Boring, uninformative, yuck. Not even present on most crosswalks, so this is as good as it gets. Sometimes they’re oriented diagonally and might direct a blind person to walk into the line of traffic!
Socially, I definitely noticed that Canadians are more understanding of the concept of partial blindness. I’ve gotten several weird looks and comments from people in the US who just don’t understand that you can have some vision without losing your sight entirely. One such comment that I remember the most was, “You confused me for a second! You’re carrying a white cane yet you’re wearing glasses.” I was already in a bad mood at the time so I responded with a short, “Yeah, I have partial sight. Vision’s not just on-and-off.” The guy seemed to understand after that and realized that he may have upset me with the comment, so he quickly ran off with an “OK, have a nice day!” That interaction has become a core example that I like to bring up to people when they ask about some of the worse things I have to endure sometimes. In fact, fear of this type of judgment is exactly what I was talking about earlier.
Can you do anything about it?
A lot of people’s first reaction when I tell them what I’m dealing with is to ask if there’s any sort of cure or treatment that I can get. Sadly, the answer to that is a plain and ugly no. The disease itself is [considered rare] and, while there’s plenty of research happening at the moment there’s nothing available to me as treatment. Since retinitis pigmentosa is genetic, I’ve had plenty of gene testing done — all of which was entirely inconclusive. Yawn.
A glimmer of hope
There’s a possibility that a cure may come available within the next decade or two, since gene therapy is already being tested on people with retinitis pigmentosa to allow the retina to stop killing off its cells. (Oh, did I mention that that’s how it works? My retina is literally programmed to kill off its cells over time. How fun, riiight? /s) Unfortunately there’s no way I’m eligible for any trials or finalized gene therapies until we know which gene would need to be targeted. I donated some blood to a university research study so that they can pool my genetic information with other people who are affected by the same disorder and aren’t sure which gene it’s caused by — that way they can find any currently-undocumented overlaps in bad genes. Hearing anything back about that is just a waiting game for now, though.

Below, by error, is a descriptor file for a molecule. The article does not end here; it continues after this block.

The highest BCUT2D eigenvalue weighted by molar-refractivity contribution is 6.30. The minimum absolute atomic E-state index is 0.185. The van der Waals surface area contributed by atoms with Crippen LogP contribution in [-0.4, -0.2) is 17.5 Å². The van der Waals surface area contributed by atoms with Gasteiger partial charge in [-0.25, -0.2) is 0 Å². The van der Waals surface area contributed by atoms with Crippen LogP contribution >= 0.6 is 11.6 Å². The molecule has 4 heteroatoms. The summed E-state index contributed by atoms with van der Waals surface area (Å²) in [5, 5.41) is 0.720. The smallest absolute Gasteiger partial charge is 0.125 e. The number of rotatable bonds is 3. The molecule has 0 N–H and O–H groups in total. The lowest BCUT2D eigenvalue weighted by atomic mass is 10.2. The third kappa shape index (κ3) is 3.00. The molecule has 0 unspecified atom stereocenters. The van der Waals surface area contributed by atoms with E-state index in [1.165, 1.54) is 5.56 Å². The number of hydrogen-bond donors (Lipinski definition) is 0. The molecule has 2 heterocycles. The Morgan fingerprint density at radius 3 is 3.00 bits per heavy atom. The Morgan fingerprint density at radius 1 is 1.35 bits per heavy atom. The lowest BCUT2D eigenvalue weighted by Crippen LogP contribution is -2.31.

In the time until any sort of treatment comes available for me, I have nothing left to do but to work with what I’ve got. I bought a white cane that I use mostly for signalling to those around me that I have issues navigating. Due to the nature of my vision, where I have a tiny central area where I can see just fine (hence wearing glasses), navigating non-busy areas during the daytime is typically trivial. When I’m going to an airport, or I know I’ll be in a really busy place, the cane comes out as a way to tell those around me that I’ll need some space and maybe even some assistance depending on how hard it is to navigate where I’m at. It definitely gets awkward
I’m considering working to get a guide dog at some point, as it would be so much less awkward than carrying an idle cane that I’m typically not actively looking — which definitely draws some attention. As much as I’m more of a cat person, it’s impossible for me to deny the help that a dog trained for this specific case would give. It would also make life at home less lonely and give me all the companionship that comes with having a dog, minus the part where you can let strangers pet ‘em.
Life will go on, even if my eyes don’t come along for the whole ride. I’ve finally started to find solace in facing my problems rather than running away from them.
Be grateful for what you’ve got.